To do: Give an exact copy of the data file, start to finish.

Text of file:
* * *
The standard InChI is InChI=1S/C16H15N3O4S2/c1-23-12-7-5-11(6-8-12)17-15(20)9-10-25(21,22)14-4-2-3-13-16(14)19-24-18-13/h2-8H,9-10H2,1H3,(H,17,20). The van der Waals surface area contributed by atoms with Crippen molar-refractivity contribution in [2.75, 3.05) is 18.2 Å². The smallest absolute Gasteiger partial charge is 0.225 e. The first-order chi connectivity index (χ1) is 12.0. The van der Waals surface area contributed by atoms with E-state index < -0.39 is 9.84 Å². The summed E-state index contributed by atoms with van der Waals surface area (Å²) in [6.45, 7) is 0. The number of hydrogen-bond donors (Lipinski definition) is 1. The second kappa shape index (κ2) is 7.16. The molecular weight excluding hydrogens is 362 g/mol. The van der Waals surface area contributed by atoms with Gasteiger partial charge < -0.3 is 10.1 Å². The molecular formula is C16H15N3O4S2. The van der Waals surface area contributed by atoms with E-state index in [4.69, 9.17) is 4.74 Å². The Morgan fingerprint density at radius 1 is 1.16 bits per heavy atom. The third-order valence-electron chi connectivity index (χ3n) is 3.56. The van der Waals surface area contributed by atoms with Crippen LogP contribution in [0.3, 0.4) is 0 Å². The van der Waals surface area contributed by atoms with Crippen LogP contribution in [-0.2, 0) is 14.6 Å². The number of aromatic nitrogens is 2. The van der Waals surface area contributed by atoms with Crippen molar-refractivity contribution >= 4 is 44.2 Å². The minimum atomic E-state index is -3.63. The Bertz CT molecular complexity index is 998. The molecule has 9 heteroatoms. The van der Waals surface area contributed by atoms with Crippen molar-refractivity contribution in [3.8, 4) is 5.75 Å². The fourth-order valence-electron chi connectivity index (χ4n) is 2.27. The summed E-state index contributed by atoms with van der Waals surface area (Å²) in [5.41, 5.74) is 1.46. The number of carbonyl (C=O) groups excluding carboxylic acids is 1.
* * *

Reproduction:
The standard InChI is InChI=1S/C16H15N3O4S2/c1-23-12-7-5-11(6-8-12)17-15(20)9-10-25(21,22)14-4-2-3-13-16(14)19-24-18-13/h2-8H,9-10H2,1H3,(H,17,20). The van der Waals surface area contributed by atoms with Crippen molar-refractivity contribution in [2.75, 3.05) is 18.2 Å². The smallest absolute Gasteiger partial charge is 0.225 e. The first-order chi connectivity index (χ1) is 12.0. The van der Waals surface area contributed by atoms with E-state index < -0.39 is 9.84 Å². The summed E-state index contributed by atoms with van der Waals surface area (Å²) in [6.45, 7) is 0. The number of hydrogen-bond donors (Lipinski definition) is 1. The second kappa shape index (κ2) is 7.16. The molecular weight excluding hydrogens is 362 g/mol. The van der Waals surface area contributed by atoms with Gasteiger partial charge < -0.3 is 10.1 Å². The molecular formula is C16H15N3O4S2. The van der Waals surface area contributed by atoms with E-state index in [4.69, 9.17) is 4.74 Å². The Morgan fingerprint density at radius 1 is 1.16 bits per heavy atom. The third-order valence-electron chi connectivity index (χ3n) is 3.56. The van der Waals surface area contributed by atoms with Crippen LogP contribution in [0.3, 0.4) is 0 Å². The van der Waals surface area contributed by atoms with Crippen LogP contribution in [-0.2, 0) is 14.6 Å². The number of aromatic nitrogens is 2. The van der Waals surface area contributed by atoms with Crippen molar-refractivity contribution >= 4 is 44.2 Å². The minimum atomic E-state index is -3.63. The Bertz CT molecular complexity index is 998. The molecule has 9 heteroatoms. The van der Waals surface area contributed by atoms with Crippen molar-refractivity contribution in [3.8, 4) is 5.75 Å². The fourth-order valence-electron chi connectivity index (χ4n) is 2.27. The summed E-state index contributed by atoms with van der Waals surface area (Å²) in [5.41, 5.74) is 1.46. The number of carbonyl (C=O) groups excluding carboxylic acids is 1.